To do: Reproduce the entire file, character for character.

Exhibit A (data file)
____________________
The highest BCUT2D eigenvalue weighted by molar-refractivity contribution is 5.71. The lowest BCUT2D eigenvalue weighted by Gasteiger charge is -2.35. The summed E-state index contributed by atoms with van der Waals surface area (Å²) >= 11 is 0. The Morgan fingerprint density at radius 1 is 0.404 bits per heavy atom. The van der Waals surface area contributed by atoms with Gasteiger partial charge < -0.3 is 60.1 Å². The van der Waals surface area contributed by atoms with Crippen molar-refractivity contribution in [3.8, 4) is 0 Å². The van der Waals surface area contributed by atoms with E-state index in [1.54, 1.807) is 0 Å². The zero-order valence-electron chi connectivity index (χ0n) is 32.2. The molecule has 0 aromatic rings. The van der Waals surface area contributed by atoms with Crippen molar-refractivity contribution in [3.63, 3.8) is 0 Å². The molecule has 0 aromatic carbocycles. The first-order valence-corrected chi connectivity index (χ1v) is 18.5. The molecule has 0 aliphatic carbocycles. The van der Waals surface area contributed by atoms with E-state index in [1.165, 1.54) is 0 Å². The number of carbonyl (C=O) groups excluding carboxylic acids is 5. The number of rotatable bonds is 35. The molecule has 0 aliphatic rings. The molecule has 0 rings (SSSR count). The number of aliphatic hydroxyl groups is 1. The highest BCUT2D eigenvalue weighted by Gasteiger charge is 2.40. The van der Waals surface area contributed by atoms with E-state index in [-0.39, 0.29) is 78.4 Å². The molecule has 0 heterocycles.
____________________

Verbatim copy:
The highest BCUT2D eigenvalue weighted by molar-refractivity contribution is 5.71. The lowest BCUT2D eigenvalue weighted by Gasteiger charge is -2.35. The summed E-state index contributed by atoms with van der Waals surface area (Å²) >= 11 is 0. The Morgan fingerprint density at radius 1 is 0.404 bits per heavy atom. The van der Waals surface area contributed by atoms with Gasteiger partial charge < -0.3 is 60.1 Å². The van der Waals surface area contributed by atoms with Crippen molar-refractivity contribution in [3.8, 4) is 0 Å². The van der Waals surface area contributed by atoms with E-state index in [1.54, 1.807) is 0 Å². The zero-order valence-electron chi connectivity index (χ0n) is 32.2. The molecule has 0 aromatic rings. The van der Waals surface area contributed by atoms with Crippen molar-refractivity contribution in [3.63, 3.8) is 0 Å². The molecule has 0 aromatic carbocycles. The first-order valence-corrected chi connectivity index (χ1v) is 18.5. The molecule has 0 aliphatic carbocycles. The van der Waals surface area contributed by atoms with E-state index in [1.165, 1.54) is 0 Å². The number of carbonyl (C=O) groups excluding carboxylic acids is 5. The number of rotatable bonds is 35. The molecule has 0 aliphatic rings. The molecule has 0 rings (SSSR count). The number of aliphatic hydroxyl groups is 1. The highest BCUT2D eigenvalue weighted by Gasteiger charge is 2.40. The van der Waals surface area contributed by atoms with E-state index in [-0.39, 0.29) is 78.4 Å². The molecule has 0 heterocycles.